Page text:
Foremost trait of the Entrepreneur

What is the foremost trait of an entrepreneur?

Olaf Isachen, author of Entrepreneurial Elite answered:

“The hallmark of entrepreneurs is a never-ending desire to improve, along with an abiding interest in learning all they can.”

Entrepreneurs stay focused on one or two issues of importance long enough to begin to achieve the desired results. They know they cannot be all things to all people, and their strength comes from being highly focused, particularly during critical moments. Entrepreneurs also have another thing in common: They are deeply committed to contribute from their personal and unique perspective. They realize that those who profit from the status quo and “business as usual” cannot and will not champion their entrepreneurial course and indeed may turn out to be among their greatest enemies.

Entrepreneurs thrive on challenges during periods of uncertainty. Although they cannot control certain events, they can take advantage of those events and adapt faster than their competitors. They experience others as incapable of seeing opportunities. Theirs is a journey of discovery, the focus of which is to alter the perceptions and the view of what is known.

Freedom is the lifeblood of entrepreneurs; freedom means increased options. People can’t be creative and content while shaping the future if inhibited by the limitations of what is known. Therefore, they are natural, hopeful risk takers, at times unable or even unwilling to comprehend the downside of their actions. Even the most conservative and well-organized entrepreneurs can be persuaded that with enough creativity, the risk eventually will be reduced.

Entrepreneurs who sustain their momentum know the road to success is always under construction. They leave an impression of forever arriving but never quite reaching their goal. They cannot live any other way: They are always reaching out for the next challenge. Think of them as in a constant state of transition in which the journey itself is the goal. Moreover, they don’t want to arrive because then it is all over— and what do they do next?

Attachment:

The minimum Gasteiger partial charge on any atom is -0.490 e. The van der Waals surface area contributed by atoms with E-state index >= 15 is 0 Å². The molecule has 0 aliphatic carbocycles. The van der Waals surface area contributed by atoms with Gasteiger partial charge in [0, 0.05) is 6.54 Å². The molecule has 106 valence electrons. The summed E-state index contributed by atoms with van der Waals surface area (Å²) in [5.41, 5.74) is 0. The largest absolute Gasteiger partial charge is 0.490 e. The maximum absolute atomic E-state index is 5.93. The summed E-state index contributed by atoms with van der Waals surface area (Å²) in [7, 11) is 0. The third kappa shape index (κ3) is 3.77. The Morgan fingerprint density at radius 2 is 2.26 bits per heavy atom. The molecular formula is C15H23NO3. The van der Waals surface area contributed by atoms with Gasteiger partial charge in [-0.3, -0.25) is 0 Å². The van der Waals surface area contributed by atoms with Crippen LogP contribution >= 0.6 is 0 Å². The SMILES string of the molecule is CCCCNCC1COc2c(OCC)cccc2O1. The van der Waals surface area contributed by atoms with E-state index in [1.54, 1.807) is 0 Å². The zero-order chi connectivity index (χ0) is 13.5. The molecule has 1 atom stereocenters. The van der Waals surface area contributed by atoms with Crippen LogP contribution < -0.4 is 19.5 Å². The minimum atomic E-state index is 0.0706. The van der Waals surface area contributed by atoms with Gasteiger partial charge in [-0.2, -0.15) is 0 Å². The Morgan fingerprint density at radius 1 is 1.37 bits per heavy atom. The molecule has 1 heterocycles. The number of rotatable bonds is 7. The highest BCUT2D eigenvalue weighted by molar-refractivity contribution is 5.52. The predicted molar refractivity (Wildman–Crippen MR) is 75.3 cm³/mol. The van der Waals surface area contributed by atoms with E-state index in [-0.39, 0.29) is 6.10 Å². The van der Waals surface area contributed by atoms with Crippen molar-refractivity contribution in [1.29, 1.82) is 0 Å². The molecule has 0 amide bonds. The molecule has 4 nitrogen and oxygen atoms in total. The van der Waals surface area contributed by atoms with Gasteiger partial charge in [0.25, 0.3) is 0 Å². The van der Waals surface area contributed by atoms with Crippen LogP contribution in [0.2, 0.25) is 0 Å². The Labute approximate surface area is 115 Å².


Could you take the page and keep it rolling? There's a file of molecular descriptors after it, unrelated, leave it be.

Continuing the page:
In the beginning stages of their respective organizations, entrepreneurs explicitly or implicitly direct their energy and attention into areas where they are at their best and then surround themselves with people who can complement them with additional expertise and skill. They know this: Force is never the remedy. They know the organization will not endure, much less grow, if people are not allowed to contribute within the realm of their own free will. Indeed, these entrepreneurs know that they cannot motivate people. They carry a hope and a commitment to themselves and put immense effort into creating a set of conditions under which people will want to deliver superior performance.

Entrepreneurs seldom fall ill and are certainly not hypochondriacs. They are so devoted to their cause, people, goals, and work that they don’t allow illness to enter into the equation.

Although not all entrepreneurs start their entities with a master plan, a vision soon emerges. Also, through the school of hard knocks, they learn that becoming number one is easier than staying number one. In the process of growing their organizations, these entrepreneurs seem to have omniscient vision and an ability to pay attention to everything, while at the same time understanding and following through with their priorities.

Entrepreneurs who sustain their momentum know the road to success is always under construction.


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